Although not a major producer, the White Hills, a small range of mountains 50 miles northwest of Kingman is noted for a multitude of small mining operations making up the Indian Secret mining district in Mohave County.
The hills composed of medium-grained gneissoid granite are aptly named because of their light-colored appearance.
The Hualapai and neighboring Paiute Indians used the iron and manganese oxides commonly found in the White Hills for face pigment. Mining activity on the western flank of the White Hills heightened in 1892 when a Hualapai Indian known as Jeff discovered rich silver chloride vein deposits.
He later informed Henry Schaefer, a local miner prospecting in the Gold Basin area, of his discovery. Schaefer invited John Burnett and John Sullivan to exploit the site that became known as Schaefer’s Treasure. In some cases the ore was said to run as high as 1,000 ounces of silver per ton. The mining boom began with a 10 stamp mill. Ore was shipped to the Kingman smelter along with purchase transactions. Profitable mines included the Chief of the Hills, Monster, Hulda, Bonanza and G.A.R. Lode.
Initial shipments averaged 3,000 ounces of silver per ton. Soon R.T. Root and D.H. Moffatt, a Denver syndicate later known as the White Hills Mining Co., purchased the property for $250,000 in 1894. They added to their investment with the purchase of mining equipment needed to fully exploit the property that would soon include 27 miles of tunnels worked by 600 miners.
Water-related challenges emerged including the scarcity of on-site potable water combined with the excessive cost of water haulage. Brief torrential rains instigated gully washers that damaged the town’s buildings.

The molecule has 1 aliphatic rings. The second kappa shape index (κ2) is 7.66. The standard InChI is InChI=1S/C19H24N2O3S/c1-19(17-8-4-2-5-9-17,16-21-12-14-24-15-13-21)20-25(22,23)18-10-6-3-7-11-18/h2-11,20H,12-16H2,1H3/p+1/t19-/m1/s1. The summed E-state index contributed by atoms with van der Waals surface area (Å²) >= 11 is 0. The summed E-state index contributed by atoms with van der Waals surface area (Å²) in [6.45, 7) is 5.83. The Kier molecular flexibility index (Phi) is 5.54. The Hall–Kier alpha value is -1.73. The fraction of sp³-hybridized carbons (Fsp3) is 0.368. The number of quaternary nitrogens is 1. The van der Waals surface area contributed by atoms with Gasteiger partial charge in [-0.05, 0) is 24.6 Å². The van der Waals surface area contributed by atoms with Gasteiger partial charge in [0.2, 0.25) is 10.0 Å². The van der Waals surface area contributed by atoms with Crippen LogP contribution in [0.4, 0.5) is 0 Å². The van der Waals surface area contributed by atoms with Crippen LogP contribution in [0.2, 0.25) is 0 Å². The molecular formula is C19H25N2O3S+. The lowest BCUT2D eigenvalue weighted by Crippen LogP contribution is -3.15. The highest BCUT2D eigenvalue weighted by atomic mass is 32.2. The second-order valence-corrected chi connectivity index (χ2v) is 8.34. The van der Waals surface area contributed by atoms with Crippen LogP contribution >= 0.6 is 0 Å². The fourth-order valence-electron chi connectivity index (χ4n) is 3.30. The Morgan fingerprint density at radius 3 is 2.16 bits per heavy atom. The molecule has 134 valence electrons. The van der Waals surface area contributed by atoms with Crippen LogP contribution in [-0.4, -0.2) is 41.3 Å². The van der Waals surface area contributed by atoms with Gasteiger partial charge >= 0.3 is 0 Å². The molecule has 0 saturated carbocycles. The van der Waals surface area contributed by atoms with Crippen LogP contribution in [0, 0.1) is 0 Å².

Economic challenges caused the White Hills Mining Co. to be acquired by an English company in 1895 for $1.5 million. White Hills became the largest mining camp in Mohave County consisting of a population of 1,500 and 15 mines worked within a mile of the camp.
In 1895, it was composed mostly of tents serviced by several saloons, restaurants and land staked by squatter’s rights. Additional conveniences included running water, electric lights and telephones.
Mine development included a 40-stamp mill, hand-built water reservoir comprising 7 miles of 7-inch wooden pipeline and an improved road system. Declining silver prices, excess operating costs coupled by either pinched-out or faulted-off rich ore-shoots forced the mine to close in 1907 after having produced 8 million ounces of silver.
The average depth of the mining properties at that time ranged from 50 to 500 feet. A massive flood destroyed the town in 1909.
Later exploration and development of the property included operations undertaken by Floyd R. Brown in the early 1930s resulting in a shipment of 732 tons of silver ore at a profit of $40,000 based on a 60-cent per-ounce silver price and 80 percent mill recovery.
During the 1970s, the underground workings of the G.A.R. Mine were improved by the Consolidated Mineral Inc. along with a 370-foot timber lined vertical shaft and new head frame. A batch-leach plant and mill were built on site. Diamond and percussion drilling, trenching and surface leaching to treat the old mine tailings found on the White Hills Mining Properties were attempted by the Arizona Silver Corp. Technology enhancements involved an X-ray fluorescence scanner and probe developed by United Nuclear Industries used to detect silver on the Hulda mine extensions in 1982. Production included the processing of 20-pound Dore bars on site containing 95 percent silver mixed with 3 ounces of gold.
Today the flat valley between Arizona 93 and the White Hills is sought over by developers.
The value being that the area holds interest for retirees who wish to acquire affordable lots of land within a 45-minute drive to Las Vegas.